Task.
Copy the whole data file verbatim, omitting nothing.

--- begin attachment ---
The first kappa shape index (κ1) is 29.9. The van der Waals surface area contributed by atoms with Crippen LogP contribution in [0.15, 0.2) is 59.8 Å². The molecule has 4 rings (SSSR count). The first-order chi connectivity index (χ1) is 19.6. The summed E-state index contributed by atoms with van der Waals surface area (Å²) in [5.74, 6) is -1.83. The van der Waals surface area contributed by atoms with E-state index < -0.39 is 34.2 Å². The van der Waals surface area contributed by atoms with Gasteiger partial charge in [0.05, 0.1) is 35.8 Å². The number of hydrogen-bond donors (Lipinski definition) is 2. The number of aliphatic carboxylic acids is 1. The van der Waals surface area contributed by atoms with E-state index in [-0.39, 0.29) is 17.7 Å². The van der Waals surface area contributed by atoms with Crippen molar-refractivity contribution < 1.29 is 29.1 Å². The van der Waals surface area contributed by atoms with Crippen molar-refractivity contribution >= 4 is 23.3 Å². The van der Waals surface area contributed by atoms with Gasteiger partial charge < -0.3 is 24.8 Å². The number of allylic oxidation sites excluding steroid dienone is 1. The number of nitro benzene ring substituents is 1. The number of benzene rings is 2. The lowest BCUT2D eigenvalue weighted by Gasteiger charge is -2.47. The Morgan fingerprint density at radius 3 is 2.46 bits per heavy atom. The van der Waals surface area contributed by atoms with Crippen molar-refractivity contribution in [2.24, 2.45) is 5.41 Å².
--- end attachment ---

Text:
The first kappa shape index (κ1) is 29.9. The van der Waals surface area contributed by atoms with Crippen LogP contribution in [0.15, 0.2) is 59.8 Å². The molecule has 4 rings (SSSR count). The first-order chi connectivity index (χ1) is 19.6. The summed E-state index contributed by atoms with van der Waals surface area (Å²) in [5.74, 6) is -1.83. The van der Waals surface area contributed by atoms with E-state index < -0.39 is 34.2 Å². The van der Waals surface area contributed by atoms with Gasteiger partial charge in [0.05, 0.1) is 35.8 Å². The number of hydrogen-bond donors (Lipinski definition) is 2. The number of aliphatic carboxylic acids is 1. The van der Waals surface area contributed by atoms with E-state index in [-0.39, 0.29) is 17.7 Å². The van der Waals surface area contributed by atoms with Crippen molar-refractivity contribution < 1.29 is 29.1 Å². The van der Waals surface area contributed by atoms with Crippen molar-refractivity contribution >= 4 is 23.3 Å². The van der Waals surface area contributed by atoms with Gasteiger partial charge < -0.3 is 24.8 Å². The number of allylic oxidation sites excluding steroid dienone is 1. The number of nitro benzene ring substituents is 1. The number of benzene rings is 2. The lowest BCUT2D eigenvalue weighted by Gasteiger charge is -2.47. The Morgan fingerprint density at radius 3 is 2.46 bits per heavy atom. The van der Waals surface area contributed by atoms with Crippen molar-refractivity contribution in [2.24, 2.45) is 5.41 Å².